This, despite slashing budgets to schools and health care and unemployment insurance and food stamps and things people need to survive and thrive in this country. Which do you count as a measure of success? A healthy, well-educated, well-employed population, or a military so awash with cash they have to invent fake projects to justify their budgets?

The other lesson of this article is that we're inflating the perceived threat of Russian capability and intention to justify such budgets, and in doing so, along with token displays of force, we're escalating tensions for wholly unnecessary reasons to levels far more dangerous and potentially catastrophic than things like reality prove are required to assure safety and protection of allies, needless provocations that are designed precisely to provoke and escalate for no good damn reason whatever except to keep the money flowing.

Last I checked, nuclear annihilation was an undesirable outcome. The politics of fear are on the rise, and in such conditions the media must hold these hyperbolic hawks to task. 

The Evolution of 'Like' by John McWhorter (awesome awesome awesome!)
from The Atlantic

Oh oh oh, I love articles like this, full of etymologies and exhibits of language run amok, as language always does, growing and shifting and metamorphosizing to unrecognizable shifts and slips of tongue. Swive it! Swive it all!
Like is a word, and so we’d expect it to develop new meanings: the only question, as always, is which one? So is it that young people are strangely overusing the like from the dictionary, or might it be that like has birthed a child with a different function altogether? When one alternative involves saddling entire generations of people, of an awesome array of circumstances across a vast nation, with a mysteriously potent inferiority complex, the other possibility beckons as worthy of engagement.

The dark rigidity of fundamentalist rural America: a view from the inside
from The Raw Story

This would really piss people off if it had more coverage, but it doesn't, so it won't, but it should. Some of my family belongs to this demographic, so I've also seen it up close. What's struck me most about them is the utter lack of curiosity about the world, about anything outside their everyday. This doesn't apply to all of them, of course, but is the overall impression I receive. When I told a family member I was going to study in Switzerland, the answer I got was, "Oh, yeah, Switzerland. I've heard of that."

The other side of this argument that I think is even more important is the fact that, while we're told these people are ignored, powerless, left out, they are still the image of America projected by the status quo, the embodiments of white privilege, in that they believe in the "American dream" projected by the financial elite, that they too could become one of them, that this is what they deserve, and all assistance should come to them to help them achieve it.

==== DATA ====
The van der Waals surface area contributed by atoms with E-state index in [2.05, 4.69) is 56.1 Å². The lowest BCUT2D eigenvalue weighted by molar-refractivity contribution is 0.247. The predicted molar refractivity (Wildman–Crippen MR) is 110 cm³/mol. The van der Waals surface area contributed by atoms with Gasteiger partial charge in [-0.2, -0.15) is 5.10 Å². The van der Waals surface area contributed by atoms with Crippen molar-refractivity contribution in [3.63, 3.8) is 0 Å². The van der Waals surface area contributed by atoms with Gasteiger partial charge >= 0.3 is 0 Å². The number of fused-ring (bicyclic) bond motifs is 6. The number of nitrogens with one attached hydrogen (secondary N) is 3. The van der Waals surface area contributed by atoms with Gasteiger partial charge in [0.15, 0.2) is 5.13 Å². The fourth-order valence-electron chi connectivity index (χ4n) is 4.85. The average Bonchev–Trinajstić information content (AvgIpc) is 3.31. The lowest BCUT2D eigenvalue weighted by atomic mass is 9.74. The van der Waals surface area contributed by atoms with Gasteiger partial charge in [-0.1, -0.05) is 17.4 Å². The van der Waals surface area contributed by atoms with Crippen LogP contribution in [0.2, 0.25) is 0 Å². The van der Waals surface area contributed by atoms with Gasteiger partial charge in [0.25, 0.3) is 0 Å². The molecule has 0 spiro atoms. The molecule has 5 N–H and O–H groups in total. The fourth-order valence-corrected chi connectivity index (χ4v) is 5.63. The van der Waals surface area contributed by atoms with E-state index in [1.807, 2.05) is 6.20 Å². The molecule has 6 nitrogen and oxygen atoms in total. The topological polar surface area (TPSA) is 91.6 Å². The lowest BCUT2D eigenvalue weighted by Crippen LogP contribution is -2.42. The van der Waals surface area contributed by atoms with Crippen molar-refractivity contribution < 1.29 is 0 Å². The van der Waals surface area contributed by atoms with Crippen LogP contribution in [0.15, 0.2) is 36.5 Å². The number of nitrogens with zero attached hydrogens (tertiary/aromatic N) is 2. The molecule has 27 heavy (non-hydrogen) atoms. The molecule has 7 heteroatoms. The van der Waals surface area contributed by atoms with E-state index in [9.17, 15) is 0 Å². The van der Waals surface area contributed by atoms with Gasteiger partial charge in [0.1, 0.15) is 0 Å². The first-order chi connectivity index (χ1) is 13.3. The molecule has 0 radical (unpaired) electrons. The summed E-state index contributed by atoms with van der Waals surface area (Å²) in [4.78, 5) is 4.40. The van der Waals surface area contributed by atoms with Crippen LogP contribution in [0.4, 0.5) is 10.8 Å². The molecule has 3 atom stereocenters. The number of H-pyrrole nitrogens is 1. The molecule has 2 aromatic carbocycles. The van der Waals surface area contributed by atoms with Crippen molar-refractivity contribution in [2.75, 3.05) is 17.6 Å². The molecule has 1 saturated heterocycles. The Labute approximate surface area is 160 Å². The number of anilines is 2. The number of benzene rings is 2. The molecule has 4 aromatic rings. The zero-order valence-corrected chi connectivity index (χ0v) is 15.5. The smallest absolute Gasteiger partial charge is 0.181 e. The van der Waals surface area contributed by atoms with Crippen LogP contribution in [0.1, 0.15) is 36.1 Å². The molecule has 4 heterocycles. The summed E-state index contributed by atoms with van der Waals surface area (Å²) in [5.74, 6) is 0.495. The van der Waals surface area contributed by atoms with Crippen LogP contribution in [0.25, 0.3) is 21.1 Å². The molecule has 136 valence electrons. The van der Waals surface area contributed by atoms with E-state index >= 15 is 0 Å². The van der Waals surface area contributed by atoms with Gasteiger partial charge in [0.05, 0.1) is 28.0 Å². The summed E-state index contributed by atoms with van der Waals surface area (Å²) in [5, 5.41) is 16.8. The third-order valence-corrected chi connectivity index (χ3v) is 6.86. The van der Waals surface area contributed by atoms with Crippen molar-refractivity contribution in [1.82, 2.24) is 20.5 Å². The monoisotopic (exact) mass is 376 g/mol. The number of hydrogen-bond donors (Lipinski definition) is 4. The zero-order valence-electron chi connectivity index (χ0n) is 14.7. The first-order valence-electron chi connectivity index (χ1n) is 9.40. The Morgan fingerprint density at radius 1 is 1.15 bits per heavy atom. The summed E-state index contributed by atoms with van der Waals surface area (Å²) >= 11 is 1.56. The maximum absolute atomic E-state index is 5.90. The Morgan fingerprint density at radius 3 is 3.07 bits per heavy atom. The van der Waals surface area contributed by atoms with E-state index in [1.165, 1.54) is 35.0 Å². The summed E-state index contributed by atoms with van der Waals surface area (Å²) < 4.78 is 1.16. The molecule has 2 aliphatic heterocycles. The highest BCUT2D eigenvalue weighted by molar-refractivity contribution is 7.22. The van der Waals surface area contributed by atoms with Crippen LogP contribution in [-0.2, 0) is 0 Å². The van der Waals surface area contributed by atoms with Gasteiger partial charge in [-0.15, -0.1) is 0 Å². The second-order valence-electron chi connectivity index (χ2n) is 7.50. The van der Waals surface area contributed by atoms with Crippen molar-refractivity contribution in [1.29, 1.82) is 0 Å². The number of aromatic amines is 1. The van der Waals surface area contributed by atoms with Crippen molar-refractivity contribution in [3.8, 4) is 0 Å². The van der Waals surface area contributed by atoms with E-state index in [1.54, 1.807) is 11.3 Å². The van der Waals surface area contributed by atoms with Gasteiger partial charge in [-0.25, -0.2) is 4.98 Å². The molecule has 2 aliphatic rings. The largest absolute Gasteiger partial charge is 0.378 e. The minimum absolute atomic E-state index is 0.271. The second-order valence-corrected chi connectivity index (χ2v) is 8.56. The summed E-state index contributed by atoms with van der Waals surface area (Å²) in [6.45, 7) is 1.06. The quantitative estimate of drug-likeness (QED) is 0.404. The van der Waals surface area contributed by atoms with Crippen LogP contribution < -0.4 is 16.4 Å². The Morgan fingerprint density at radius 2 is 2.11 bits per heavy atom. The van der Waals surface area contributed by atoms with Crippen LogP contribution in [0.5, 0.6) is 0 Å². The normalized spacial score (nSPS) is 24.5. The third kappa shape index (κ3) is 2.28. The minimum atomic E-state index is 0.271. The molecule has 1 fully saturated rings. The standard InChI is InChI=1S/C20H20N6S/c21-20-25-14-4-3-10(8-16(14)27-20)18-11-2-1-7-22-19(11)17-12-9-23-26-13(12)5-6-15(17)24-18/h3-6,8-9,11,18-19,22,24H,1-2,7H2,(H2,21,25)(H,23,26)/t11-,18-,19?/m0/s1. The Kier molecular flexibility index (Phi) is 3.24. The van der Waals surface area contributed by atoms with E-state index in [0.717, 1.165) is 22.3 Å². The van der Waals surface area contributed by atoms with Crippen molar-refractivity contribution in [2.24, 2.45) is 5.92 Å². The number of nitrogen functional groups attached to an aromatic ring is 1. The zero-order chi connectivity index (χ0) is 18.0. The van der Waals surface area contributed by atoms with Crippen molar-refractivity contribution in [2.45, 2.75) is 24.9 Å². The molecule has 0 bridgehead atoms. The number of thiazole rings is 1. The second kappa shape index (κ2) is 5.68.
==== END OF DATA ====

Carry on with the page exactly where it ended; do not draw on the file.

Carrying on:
I likewise don't know how to reach people whose beliefs preclude them from accepting outside sources, but I agree that it has to be personal, emotional, and life-changing. I don't think, however, that it must be catastrophic. Exposure to a series of emotionally complex, empathy-induing media might help just enough. This is untested, though. I don't write these people off, and I feel more sadness and frustration than anger and bitterness toward them. I do feel anger, however, toward the people who claim this population is ignored and powerless when they know better. 

This narrative must be even more upsetting to those who actually are ignored and powerless, like single mothers, kids who have to get themselves to school everyday, teachers in schools with 35 kids in their mobile classrooms that go uncooled in summer and unheated in winter, women who work 18-hour days and still require food stamps but are told they're lazy "takers" who contribute nothing to the world. 

For the record, I'm not opposed to religion, but I am opposed to any ideology or belief system that is closed, discourages questions, that claims to have all the answers already. Such systems are tools of control that demand absolute obedience, that erode choice and personal freedom, that monitor thought as well as action and feeling. Dissent is the foundation of democracy. The unknown is the foundation of learning. Error is the foundation of ingenuity. When systems close, they not only shut out everything else but also lock themselves in, shrink within constrained interiors, and ultimately collapse.


Dollhouse, episodes 1 & 2
via Netflix

Show by Joss Whedon programming people to become whatever fantasy-date or necessary-assassin/negotiator/whateverer the ultra-rich can afford through amalgams of personality. Rather standardly episodic in nature, but it does raise interesting ethical questions.

What is a person without his or her identity? Can someone give consent for the unknown? I suppose the legality is moot in an illegal scenario, but my presumption was that this underground facility was a test run for wider distribution. Helo from Battlestar Galactica is also a bonus.

Spanish Lake (2014)
via Netflix

This does address the systemically racist housing practices of the post-war era that were neglected in the article above, and it's a film perhaps more relevant in the wake of this election (and its surrounding discussions) than when it was made. I'm still mulling it over; the emotions involved are too complex for impulse reactions.